The truly happy person
doesn’t follow wicked advice,
doesn’t stand on the road of sinners,
and doesn’t sit with the disrespectful.
Instead of doing those things,
these persons love the Lord’s Instruction,
and they recite God’s Instruction day and night!
They are like a tree replanted by streams of water,
which bears fruit at just the right time
and whose leaves don’t fade.
Whatever they do succeeds. (Ps 1:1-3, CEB)
Such is the ideal picture we get from Psalm 1 of how the righteous are supposed to prosper. They are like lush green trees, flourishing by a stream, and “whatever they do succeeds.”
But how well does such a picture fit with life as we know it? Tell it to the prophet Jeremiah. Tell it to the apostle Paul. Tell it to any of those who were martyred for the faith through the centuries. For that matter, tell it to any believer who has struggled to understand why bad things happen to seemingly good and faithful people.
This is why we have to be careful not to let Psalm 1 be turned into a manifesto for the prosperity gospel. To take these verses as a simplistic promise of a painless and failure-free life only invites further pain, as those who seem to suffer needlessly are blamed for their suffering and accused of secret sin.
With only six verses to work with, Psalm 1 can’t give us much nuance in its ideal vision. But it doesn’t need to, not if we hold the whole of the Psalter together theologically, letting the Psalms interpret each other. And thankfully, Psalm 119, weighing in at 176 verses, has plenty of room for nuance.
. . .
As we have seen, we can think of Psalm 119 as a sequel to Psalm 1; the themes of the shorter psalm are amply echoed in the longer. But one would have a difficult time trying to build a prosperity theology out of the psalm as a whole. There is language throughout the psalm that gives us anything but the image of a flourishing tree. Here is a sampling:
- My life is stuck in the dirt (vs. 25).
- My spirit sags because of grief (vs. 28).
- Remove the insults that I dread… (vs. 39).
- The arrogant make fun of me to no end… (vs. 51).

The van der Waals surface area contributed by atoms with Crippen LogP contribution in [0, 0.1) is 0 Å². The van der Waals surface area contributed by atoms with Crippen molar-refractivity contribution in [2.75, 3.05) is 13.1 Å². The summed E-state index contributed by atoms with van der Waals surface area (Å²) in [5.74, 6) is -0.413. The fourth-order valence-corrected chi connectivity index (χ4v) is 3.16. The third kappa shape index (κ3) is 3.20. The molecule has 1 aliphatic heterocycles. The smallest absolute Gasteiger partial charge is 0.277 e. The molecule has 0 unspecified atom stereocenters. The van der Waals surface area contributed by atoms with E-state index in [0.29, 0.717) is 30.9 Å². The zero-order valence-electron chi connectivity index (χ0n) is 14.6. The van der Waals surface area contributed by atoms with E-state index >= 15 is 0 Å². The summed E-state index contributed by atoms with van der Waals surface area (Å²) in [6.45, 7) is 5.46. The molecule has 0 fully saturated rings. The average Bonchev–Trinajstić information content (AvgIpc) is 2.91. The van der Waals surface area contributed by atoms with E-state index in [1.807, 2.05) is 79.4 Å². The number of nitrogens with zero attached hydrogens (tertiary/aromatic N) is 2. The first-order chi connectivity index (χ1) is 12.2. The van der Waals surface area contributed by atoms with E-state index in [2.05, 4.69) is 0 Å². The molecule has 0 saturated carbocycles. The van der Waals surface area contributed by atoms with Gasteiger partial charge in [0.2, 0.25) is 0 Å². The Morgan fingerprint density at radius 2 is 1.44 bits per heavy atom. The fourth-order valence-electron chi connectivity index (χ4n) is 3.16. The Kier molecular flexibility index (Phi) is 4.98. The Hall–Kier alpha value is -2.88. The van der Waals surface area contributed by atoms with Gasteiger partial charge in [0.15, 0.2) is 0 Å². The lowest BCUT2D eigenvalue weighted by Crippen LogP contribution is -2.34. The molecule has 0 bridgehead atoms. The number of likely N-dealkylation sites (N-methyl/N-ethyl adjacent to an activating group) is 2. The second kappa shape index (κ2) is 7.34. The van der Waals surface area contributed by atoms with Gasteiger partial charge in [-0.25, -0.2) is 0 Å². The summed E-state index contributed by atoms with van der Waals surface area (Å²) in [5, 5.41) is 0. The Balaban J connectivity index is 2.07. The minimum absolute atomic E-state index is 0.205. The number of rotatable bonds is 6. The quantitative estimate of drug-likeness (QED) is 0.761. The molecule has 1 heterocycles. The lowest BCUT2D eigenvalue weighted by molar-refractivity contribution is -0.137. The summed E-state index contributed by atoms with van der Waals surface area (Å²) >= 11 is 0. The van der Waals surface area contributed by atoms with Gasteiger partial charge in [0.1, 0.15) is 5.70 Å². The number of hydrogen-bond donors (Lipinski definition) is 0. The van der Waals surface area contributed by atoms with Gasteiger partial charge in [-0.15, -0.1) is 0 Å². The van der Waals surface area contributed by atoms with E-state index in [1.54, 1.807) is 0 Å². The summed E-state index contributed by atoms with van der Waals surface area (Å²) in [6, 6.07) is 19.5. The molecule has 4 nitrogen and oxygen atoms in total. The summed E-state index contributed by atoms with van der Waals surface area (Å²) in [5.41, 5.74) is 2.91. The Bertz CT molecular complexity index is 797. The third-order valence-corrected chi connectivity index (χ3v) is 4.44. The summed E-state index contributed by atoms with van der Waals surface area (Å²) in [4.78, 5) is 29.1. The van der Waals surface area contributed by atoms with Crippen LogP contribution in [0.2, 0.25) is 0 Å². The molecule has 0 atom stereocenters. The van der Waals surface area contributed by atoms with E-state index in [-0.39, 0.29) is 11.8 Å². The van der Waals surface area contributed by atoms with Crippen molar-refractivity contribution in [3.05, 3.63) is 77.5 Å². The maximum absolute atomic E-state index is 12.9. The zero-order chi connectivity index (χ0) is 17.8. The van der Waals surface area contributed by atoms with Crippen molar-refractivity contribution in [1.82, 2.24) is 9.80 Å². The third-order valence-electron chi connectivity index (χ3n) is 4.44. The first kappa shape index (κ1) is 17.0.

- The arrogant cover me with their lies… (vs. 69).
- I have been suffering so much… (vs. 107).
Indeed, in the middle of this psalm of Torah is a stanza that could be read as a full psalm of lament in its own right:
My whole being yearns for your saving help!
I wait for your promise.
My eyes are worn out looking for your word.
“When will you comfort me?” I ask,
because I’ve become like a bottle dried up by smoke,
though I haven’t forgotten your statutes.
How much more time does your servant have?
When will you bring my oppressors to justice?
The arrogant have dug pits for me—
those people who act against your Instruction.
All your commandments are true,
but people harass me for no reason.
They’ve almost wiped me off the face of the earth!
Meanwhile, I haven’t abandoned your precepts!
Make me live again according to your faithful love
so I can keep the law you’ve given! (vss. 81-88)
The psalmist clings to God’s instruction, even in the midst of severe persecution. And please note: the psalmist claims to be harassed “for no reason.” This is not God’s judgment upon the psalmist for unconfessed sin; it is what Jesus described in the Beatitudes as being harassed for the sake of righteousness (Matt 5:10).
Here is the realism that qualifies the idealism of Psalm 1. Yes: there is a path of righteousness, a way of living that aligns with God’s character and what God created us to be. This is the path of a proper fear of God and devotion to God’s instruction. Yes: there is another path, the way of wickedness that follows from not fearing God, a way characterized by arrogance and deceit and violence. And yes: ideally, the righteous should never do wrong and always prosper, in accordance with God’s justice.
But the reality is that the psalmist both strays and suffers, and the latter is not always the result of the former. And still the psalmist clings to God’s word. Still the psalmist reaches out in trust and hope, calling upon God’s justice and steadfast love. In the end, it’s not that the psalmist finds any particular magic in Torah itself; rather, the psalmist marvels at and worships the God who deigns to speak through it.
We are centuries removed from the psalmist. But the realism of Psalm 119 still fits our reality, and we worship the same unchanging, eternally righteous and loving God. May the psalmist’s hope and trust be ours as well, as we await the day in which the ideal becomes real.